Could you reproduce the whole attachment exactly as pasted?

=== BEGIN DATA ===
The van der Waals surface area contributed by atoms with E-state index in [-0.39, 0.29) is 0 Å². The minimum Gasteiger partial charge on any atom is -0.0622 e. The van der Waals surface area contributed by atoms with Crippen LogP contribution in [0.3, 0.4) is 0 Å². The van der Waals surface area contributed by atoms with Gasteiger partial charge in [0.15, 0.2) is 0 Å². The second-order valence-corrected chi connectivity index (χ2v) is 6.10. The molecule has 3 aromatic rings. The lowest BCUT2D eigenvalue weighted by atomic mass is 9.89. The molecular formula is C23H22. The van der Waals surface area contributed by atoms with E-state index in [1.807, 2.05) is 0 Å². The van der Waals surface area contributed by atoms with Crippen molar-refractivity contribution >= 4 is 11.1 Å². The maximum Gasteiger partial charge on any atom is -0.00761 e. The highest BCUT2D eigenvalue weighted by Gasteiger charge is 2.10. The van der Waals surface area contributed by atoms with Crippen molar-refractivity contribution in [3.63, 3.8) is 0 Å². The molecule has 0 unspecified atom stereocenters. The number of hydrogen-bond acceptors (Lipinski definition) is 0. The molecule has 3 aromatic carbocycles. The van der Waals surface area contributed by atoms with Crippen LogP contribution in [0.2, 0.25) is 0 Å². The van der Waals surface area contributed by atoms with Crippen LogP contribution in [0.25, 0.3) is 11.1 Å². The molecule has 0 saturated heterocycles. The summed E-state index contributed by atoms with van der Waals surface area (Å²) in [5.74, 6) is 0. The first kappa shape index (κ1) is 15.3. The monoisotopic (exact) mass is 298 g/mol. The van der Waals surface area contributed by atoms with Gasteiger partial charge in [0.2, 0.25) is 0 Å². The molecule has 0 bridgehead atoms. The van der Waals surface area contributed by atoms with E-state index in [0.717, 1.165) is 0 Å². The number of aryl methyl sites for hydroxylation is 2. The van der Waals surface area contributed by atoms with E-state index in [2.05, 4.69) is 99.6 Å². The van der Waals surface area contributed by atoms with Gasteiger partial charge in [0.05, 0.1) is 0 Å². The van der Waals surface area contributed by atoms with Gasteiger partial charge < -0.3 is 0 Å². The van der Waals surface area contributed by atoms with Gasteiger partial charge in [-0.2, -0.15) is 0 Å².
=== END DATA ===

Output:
The van der Waals surface area contributed by atoms with E-state index in [-0.39, 0.29) is 0 Å². The minimum Gasteiger partial charge on any atom is -0.0622 e. The van der Waals surface area contributed by atoms with Crippen LogP contribution in [0.3, 0.4) is 0 Å². The van der Waals surface area contributed by atoms with Gasteiger partial charge in [0.15, 0.2) is 0 Å². The second-order valence-corrected chi connectivity index (χ2v) is 6.10. The molecule has 3 aromatic rings. The lowest BCUT2D eigenvalue weighted by atomic mass is 9.89. The molecular formula is C23H22. The van der Waals surface area contributed by atoms with E-state index in [1.807, 2.05) is 0 Å². The van der Waals surface area contributed by atoms with Crippen molar-refractivity contribution >= 4 is 11.1 Å². The maximum Gasteiger partial charge on any atom is -0.00761 e. The highest BCUT2D eigenvalue weighted by Gasteiger charge is 2.10. The van der Waals surface area contributed by atoms with Crippen molar-refractivity contribution in [3.63, 3.8) is 0 Å². The molecule has 0 unspecified atom stereocenters. The number of hydrogen-bond acceptors (Lipinski definition) is 0. The molecule has 3 aromatic carbocycles. The van der Waals surface area contributed by atoms with Crippen LogP contribution in [0.2, 0.25) is 0 Å². The van der Waals surface area contributed by atoms with Crippen LogP contribution in [0.25, 0.3) is 11.1 Å². The molecule has 0 saturated heterocycles. The summed E-state index contributed by atoms with van der Waals surface area (Å²) in [5.74, 6) is 0. The first kappa shape index (κ1) is 15.3. The monoisotopic (exact) mass is 298 g/mol. The van der Waals surface area contributed by atoms with Gasteiger partial charge in [0.2, 0.25) is 0 Å². The molecule has 0 bridgehead atoms. The van der Waals surface area contributed by atoms with E-state index in [0.717, 1.165) is 0 Å². The number of aryl methyl sites for hydroxylation is 2. The van der Waals surface area contributed by atoms with E-state index in [2.05, 4.69) is 99.6 Å². The van der Waals surface area contributed by atoms with Gasteiger partial charge in [0.05, 0.1) is 0 Å². The van der Waals surface area contributed by atoms with Gasteiger partial charge < -0.3 is 0 Å². The van der Waals surface area contributed by atoms with Gasteiger partial charge in [-0.2, -0.15) is 0 Å².